How MAR supports MER

Posted 27, Jun 17

The Montrose Area Redevelopment (MAR) is about much more than two fields. The Shaw and Cayley fields that have been brought on stream in the second quarter of 2017 will add incremental peak production of around 40,000 boepd gross, and in doing so will transform the overall production profiles of both Repsol Sinopec Resources UK and of its partner Marubeni Oil & Gas UK.

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In addition to Shaw and Cayley, the third recent discovery that forms part of the MAR project is the Godwin field. This was developed via an extended reach well from the Arbroath platform and began producing in 2015.

But these are only three of a total of nine fields operated by Repsol Sinopec in the wider Montrose Area.

Although Arbroath was the first oil field to be discovered in any sector of the UK North Sea, dating back to an exploration well drilled by an Amoco-operated group in May 1969, its commercial potential wasn’t realised until 1990. By contrast the Montrose field itself was brought on stream 40 years ago this year.

Three of the other pre-MAR Monarb fields are subsea tiebacks to the main platforms: Arkwright, Brechin, and Wood – all of which should see cessation of production deferred as a result of the investment in the new bridge-linked platform and associated upgrade to the facilities on Montrose Alpha. The other field in the complex is Carnoustie. This underlies the Arbroath field and was developed by a single well on the Arbroath platform.

Jon Seedhouse, Subsurface Manager, Montrose and Arbroath, explains that life extension of the older fields was always envisaged as a key part of the project:

“About a third of the 100 million barrels that the project is projected to yield relate to life extension of the existing fields. When we sanctioned the project back in 2012, the expectation for field abandonment was that we’d be winding down by 2017 – about now – but with this new investment we are able to keep things going for longer. Maximising economic recovery is as much about getting as much as possible out of the existing fields as it is about developing the new ones.

“This works in a couple of ways. First, our operating cost per barrel for the complex comes down to a level where we can justify keeping it going for longer. Second, we improve production efficiency for these older fields: for many years production has been relying on gas compression on Montrose which has not been as reliable as we’d have liked. A lot of the older fields are producing at high water cuts so you need that gas to supplement the energy from the reservoir, and we now have new gas compression on the BLP to facilitate that.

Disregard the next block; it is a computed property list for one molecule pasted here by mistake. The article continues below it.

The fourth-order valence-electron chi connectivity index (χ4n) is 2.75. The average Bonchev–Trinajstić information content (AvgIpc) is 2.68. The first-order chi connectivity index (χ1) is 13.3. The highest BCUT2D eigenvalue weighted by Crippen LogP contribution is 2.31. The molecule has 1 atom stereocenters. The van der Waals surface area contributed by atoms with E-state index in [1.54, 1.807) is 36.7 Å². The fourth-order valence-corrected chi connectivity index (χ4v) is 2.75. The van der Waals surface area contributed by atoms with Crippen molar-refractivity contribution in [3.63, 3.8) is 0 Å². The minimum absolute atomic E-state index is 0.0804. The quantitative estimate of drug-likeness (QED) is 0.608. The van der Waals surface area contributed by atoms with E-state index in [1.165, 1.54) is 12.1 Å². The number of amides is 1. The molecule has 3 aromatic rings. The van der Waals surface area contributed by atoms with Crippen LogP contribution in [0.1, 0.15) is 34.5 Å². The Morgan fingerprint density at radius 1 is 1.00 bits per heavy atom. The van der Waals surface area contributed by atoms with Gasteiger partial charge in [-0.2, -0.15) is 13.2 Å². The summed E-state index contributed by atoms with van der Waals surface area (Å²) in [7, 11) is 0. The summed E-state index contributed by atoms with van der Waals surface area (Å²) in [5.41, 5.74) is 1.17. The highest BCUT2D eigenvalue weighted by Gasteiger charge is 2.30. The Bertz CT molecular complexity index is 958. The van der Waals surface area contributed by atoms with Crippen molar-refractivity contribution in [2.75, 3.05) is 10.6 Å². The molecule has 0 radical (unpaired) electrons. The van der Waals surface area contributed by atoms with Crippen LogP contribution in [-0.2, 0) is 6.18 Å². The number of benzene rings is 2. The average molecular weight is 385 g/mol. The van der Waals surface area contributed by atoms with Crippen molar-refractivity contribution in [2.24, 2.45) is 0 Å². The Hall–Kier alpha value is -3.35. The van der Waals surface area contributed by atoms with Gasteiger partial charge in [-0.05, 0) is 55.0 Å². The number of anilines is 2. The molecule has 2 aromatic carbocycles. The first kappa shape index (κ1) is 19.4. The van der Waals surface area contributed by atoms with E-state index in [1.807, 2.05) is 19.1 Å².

“More reliable power generation will also contribute to better production efficiency and we have installed new generation capacity on the BLP. Cayley is a gas condensate field, which helps us in both respects as we can use that gas for power and for lifting the high water cut wells, as well as for export.”

In 1989, the Arbroath platform was installed as a satellite to the Montrose platform with Montrose providing processing and export facilities. Over the next 18 years three fields were developed as subsea tie-backs to the main platforms.

First came the Arkwright field, developed as a subsea tie-back to the Arbroath platform, with first oil in 1996. The Brechin field, another tieback to Arbroath, is a single well development that produced first oil in 2004. Issues with a riser had meant that these two fields were shut in for a few years, and had the MAR project not been realised it is unlikely that either would have been economic to restart.

The Wood field is tied back to Montrose itself and produced first oil in 2007.

Cayley and Shaw – larger fields discovered during exploration campaigns in 2007 & 2009 – demanded a larger-scale solution and it was this that eventually drove the investment decision for the bridge-linked platform that was installed in 2016.

The commissioning by government, in 2013, of the Wood Review led via the Infrastructure Act 2015 and the Energy Act 2016 to the establishment of the Oil & Gas Authority and the development of its ‘MER UK Strategy’ (Maximising Economic Recovery). The central obligation placed on oil and gas operators by this is to ‘Take the steps necessary to secure the maximum value of economically recoverable petroleum is recovered from the strata below UK waters’.

Although the sanctioning of the MAR project in 2012 pre-dates both the Review and OGA, many elements of it are in tune with the central obligation of MER UK – in particular the life extension of the infrastructure and legacy fields.

Scott Robertson, OGA’s Central North Sea Area Manager said: “The Montrose Area Redevelopment is a great example of a project which maximises economic recovery via a number of different elements.

“Nearfield exploration led to the significant discoveries Cayley and Shaw. The project added new platform and subsea infrastructure to unlock these, extend the life of the existing fields and infrastructure, and act as an enabler to support future MER opportunities in the area.

“We were delighted to work with Repsol Sinopec to create an optimised Field Development Plan which has resulted in significant additional economic reserves recovery in an area that was previously viewed as having a limited future.

“It’s also a positive story for jobs and the UK supply chain; for example with the jacket being constructed on Tyneside.”

MAR may yet also be a standard bearer for MER in the future too. Brian Winton, Montrose and Arbroath General Manager adds: “The BLP gives us a very modern production hub not only for the existing fields but for future business. This puts us in a very good place to do infill work in the future and we are working up some opportunities at the moment, so this really does breathe life back into the Montrose/Arbroath area.”